PL EN


2013 | 15: Text History and Society as Depicted in Indian Literature and Art. Part II. ŚRAVYA. Poetry & Prose | 1-21
Article title

The Debate on Asceticism as a Permanent Choice of Life: Some Late Clues from "Mahākāvyas"

Title variants
Languages of publication
EN
Abstracts
EN
The present paper is focused on a couple of apparently contradictory Buddhacarita (Bcar) passages. On the one hand, there is the attribution of the pre-classical pattern of constituting kings in the sacrificial arena, implying a cyclical exchange between asceticism and warrior sovereignty, to Buddha’s father and his ancestors, who possibly ignore the varṇāśrama system. On the other, King Śuddhodana himself wishes that his son would not choose asceticism as a permanent way of life, i.e., that he adheres to the ordered succession of āśramas, in accordance with the brahmanical inclusivistic varṇāśrama system. The interpretation proposed here consists in assuming a specific Aśvaghoṣa intellectual reading of the potential relation between Buddhist and brahmanic dharma, based on a shared past, denoted by the expression sūkṣma dharma. The poetic allusion to this epic expression might have denoted an uncertain common dharma path which was to be overpassed by both parts, respectively by means of the true Buddhist dharma, and through the brahmanical śrauta reform. The two questioned verses are assumed to be a further fragment of the history of the brahmanic-Buddhist debate dating back to the Itihāsa and Mahākāvya age reconstructed by Hiltebeitel over these last ten years.
Contributors
  • University of Cagliari
References
  • Biardeau, M. 2002. Le Mahābhārata: Un récit fondateur du brahmanisme et son interprétation. 2 Vols. Paris: Seuil.
  • Boccali, G. 2010. The King and the Ahiṃsā in Early Kāvya. In: D. Stasik and A. Trynkowska (eds). The City and the Forest in Indian Literature and Art. Warsaw: Elipsa: 185–93.
  • Brockington, J. L. 1984. Righteous Rāma. The Evolution of an Epic. Delhi–Oxford: Oxford University Press.
  • Bronkhorst, J. 1993. The Two Sources of Indian Asceticism (Schweizer Asiatische Studien. Monographien Bd. 13). Bern: P. Lang.
  • Covill, L. (tr.). 2007. Handsome Nanda by Ashvaghosha (Clay Sanskrit Library). New York: New York University Press & JJC Foundation.
  • Cowell, E. B. (ed. and tr.). 1893. The Buddhacarita of Aśvaghoṣa (Anecdota Oxoniensia. Aryan Series vol. 1, Pt. 7). Oxford: Clarendon Press.
  • Fitzgerald, J. 2004. The Mahābhārata. 11. The Book of the Women. 12. The Book of Peace, Part One. Chicago and London: University of Chicago Press.
  • Hara, M. 1997. A Note on Dharmasya Sūkṣmā Gatiḥ. In: E. Franco and K. Preisendanz (eds). Beyond Orientalism: the Work of Wilhelm Halbfass and Its Impact on Indian and Cross-Cultural Studies. Amsterdam: Rodopi.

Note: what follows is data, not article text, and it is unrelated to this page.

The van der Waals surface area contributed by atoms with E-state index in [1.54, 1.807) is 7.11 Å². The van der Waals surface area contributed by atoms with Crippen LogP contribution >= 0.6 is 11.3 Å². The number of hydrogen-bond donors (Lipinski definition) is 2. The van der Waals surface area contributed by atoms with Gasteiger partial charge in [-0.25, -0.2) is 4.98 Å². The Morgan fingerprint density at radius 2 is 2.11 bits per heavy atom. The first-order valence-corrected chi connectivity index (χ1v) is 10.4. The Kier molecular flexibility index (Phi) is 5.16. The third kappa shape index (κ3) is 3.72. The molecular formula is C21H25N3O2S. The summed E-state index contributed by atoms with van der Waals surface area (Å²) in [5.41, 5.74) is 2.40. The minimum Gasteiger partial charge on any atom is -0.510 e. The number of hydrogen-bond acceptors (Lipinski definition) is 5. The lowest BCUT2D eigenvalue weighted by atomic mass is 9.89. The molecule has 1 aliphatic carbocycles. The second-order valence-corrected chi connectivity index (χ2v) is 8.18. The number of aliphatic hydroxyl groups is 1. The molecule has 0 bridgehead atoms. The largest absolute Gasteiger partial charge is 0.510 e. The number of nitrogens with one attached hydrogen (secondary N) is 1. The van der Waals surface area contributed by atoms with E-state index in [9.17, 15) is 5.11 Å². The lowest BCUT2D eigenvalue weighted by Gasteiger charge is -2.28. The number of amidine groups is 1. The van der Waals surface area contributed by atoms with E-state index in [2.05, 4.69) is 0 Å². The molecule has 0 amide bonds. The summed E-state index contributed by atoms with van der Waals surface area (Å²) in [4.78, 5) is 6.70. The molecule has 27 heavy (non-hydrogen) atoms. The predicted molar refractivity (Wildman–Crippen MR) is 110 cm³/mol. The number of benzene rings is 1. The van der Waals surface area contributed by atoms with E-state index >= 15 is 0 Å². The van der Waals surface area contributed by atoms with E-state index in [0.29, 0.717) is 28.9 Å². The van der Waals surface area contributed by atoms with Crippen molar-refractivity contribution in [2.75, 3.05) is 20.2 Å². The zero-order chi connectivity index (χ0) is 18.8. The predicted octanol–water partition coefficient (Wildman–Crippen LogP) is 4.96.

• Heesterman, J. C. 1993. The Broken World of Sacrifice. Chicago: University of Chicago Press.
  • Hiltebeitel, A. 2006. Aśvaghoṣa’s Buddhacarita: The First Known Close and Critical Reading of the Brahmanical Sanskrit Epics. In: Journal of Indian Philosophy 34: 229–286.
  • Hiltebeitel, A. (2010a). Dharma (Asian Spiritualities Series, ed. H. Rosemont). Honolulu: University of Hawai’i Press.
  • Hiltebeitel, A. (2010b). Mokṣa and Dharma in the Mokṣadharma (The Brown Conference on Early Indian Philosophy in the Mahābhārata. Brown University, April 9 – April 11, 2010): http://www.brown.edu/Departments/Sanskrit_in_Classics_at_Brown/BrownMBhPhilosophyConference/Participants.shtml (access 15.06.2012)
  • Hiltebeitel, A. 2011. Dharma: Its Early History in Law, Religion, and Narrative. Oxford: Oxford University Press. Johnston 1936: see Bcar.
  • Olivelle, P. 1996. Dharmaskandhāḥ and Brahmasaṃsthaḥ: A Study of Chāndogya Upaniṣad. In: Journal of the American Oriental Society 166, 2: 205–219.
  • Olivelle, P. 2005. Manu’s Code of Law: A Critical Edition and Translation of the Mānava-Dharmaśāstra. Oxford: Oxford University Press.
  • Olivelle, P. 2009. Life of the Buddha by Ashvaghosha (Clay Sanskrit Library). New York: New York University Press & JJC Foundation.
  • Peterson, I. V. 2003. Design and Rhetoric in a Sanskrit Court Epic. The Kirātārjunīya of Bhāravi. New York: Suny.
  • Pollock, Sh. I. 1986. The Rāmāyaṇa of Vālmīki Vol. II.: Ayodhyākāṇḍa. Princeton: Princeton University Press.
  • Pontillo, T. (in press). Droṇa and Bhīṣma as borderline cases of pupils and masters in the brāhmaṇical systematization: some other traces of the Vrātya tradition in the Mahābhārata. Proceedings of the Fifth Dubrovnik International Conference On The Sanskrit Epics And Purāṇ as (DICSEP 5), August 11–16, 2008, Dubrovnik, Croatia. Zagreb: Croatian Academy of Sciences and Arts.
  • Proferes, Th. 2003. Remarks on the Transition from Rgvedic Composition to Srauta Compilation. In: Indo-Iranian Journal. 46 (1): 1–21.
  • Smith, D. 1985. Ratnākara’s Haravijaya. An Introduction to the Sanskrit Court Epic. Delhi: Oxford University Press.
  • Sudyka, L. 2010. The Vijayanagara City as Described in the Madhurāvijaya and Acyutarāyābhyudaya. In: D. Stasik and A. Trynkowska (eds). The City and the Forest in Indian Literature and Art. Warsaw: Elipsa: 98–113.
  • Yardi, M. R. 1986. The Mahābhārata. Its Genesis and Growth. A Statistical Study. Poona: BORI.
Document Type
Publication order reference
Identifiers
YADDA identifier
bwmeta1.element.desklight-2ecc4bbf-54d5-4c00-b2c3-b6a458b6aeaa
JavaScript is turned off in your web browser. Turn it on to take full advantage of this site, then refresh the page.